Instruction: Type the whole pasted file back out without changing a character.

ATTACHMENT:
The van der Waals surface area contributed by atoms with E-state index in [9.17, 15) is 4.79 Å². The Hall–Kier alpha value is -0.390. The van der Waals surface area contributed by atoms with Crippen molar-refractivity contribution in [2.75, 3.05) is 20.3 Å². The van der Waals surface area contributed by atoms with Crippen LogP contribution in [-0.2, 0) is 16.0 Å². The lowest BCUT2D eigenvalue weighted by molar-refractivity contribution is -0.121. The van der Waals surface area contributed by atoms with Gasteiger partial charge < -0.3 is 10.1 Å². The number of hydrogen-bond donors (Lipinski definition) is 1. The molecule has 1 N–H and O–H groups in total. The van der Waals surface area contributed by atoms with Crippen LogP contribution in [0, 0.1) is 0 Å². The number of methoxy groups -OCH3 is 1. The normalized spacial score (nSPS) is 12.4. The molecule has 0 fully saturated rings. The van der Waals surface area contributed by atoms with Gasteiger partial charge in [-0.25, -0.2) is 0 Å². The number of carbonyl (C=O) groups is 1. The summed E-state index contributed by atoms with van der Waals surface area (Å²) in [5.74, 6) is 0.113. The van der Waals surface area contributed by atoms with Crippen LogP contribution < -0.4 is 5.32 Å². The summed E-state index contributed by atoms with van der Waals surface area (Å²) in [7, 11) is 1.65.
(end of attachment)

The van der Waals surface area contributed by atoms with E-state index in [9.17, 15) is 4.79 Å². The Hall–Kier alpha value is -0.390. The van der Waals surface area contributed by atoms with Crippen molar-refractivity contribution in [2.75, 3.05) is 20.3 Å². The van der Waals surface area contributed by atoms with Crippen LogP contribution in [-0.2, 0) is 16.0 Å². The lowest BCUT2D eigenvalue weighted by molar-refractivity contribution is -0.121. The van der Waals surface area contributed by atoms with Gasteiger partial charge < -0.3 is 10.1 Å². The number of hydrogen-bond donors (Lipinski definition) is 1. The molecule has 1 N–H and O–H groups in total. The van der Waals surface area contributed by atoms with Crippen LogP contribution in [0, 0.1) is 0 Å². The number of methoxy groups -OCH3 is 1. The normalized spacial score (nSPS) is 12.4. The molecule has 0 fully saturated rings. The van der Waals surface area contributed by atoms with Gasteiger partial charge in [-0.25, -0.2) is 0 Å². The number of carbonyl (C=O) groups is 1. The summed E-state index contributed by atoms with van der Waals surface area (Å²) in [5.74, 6) is 0.113. The van der Waals surface area contributed by atoms with Crippen LogP contribution < -0.4 is 5.32 Å². The summed E-state index contributed by atoms with van der Waals surface area (Å²) in [7, 11) is 1.65.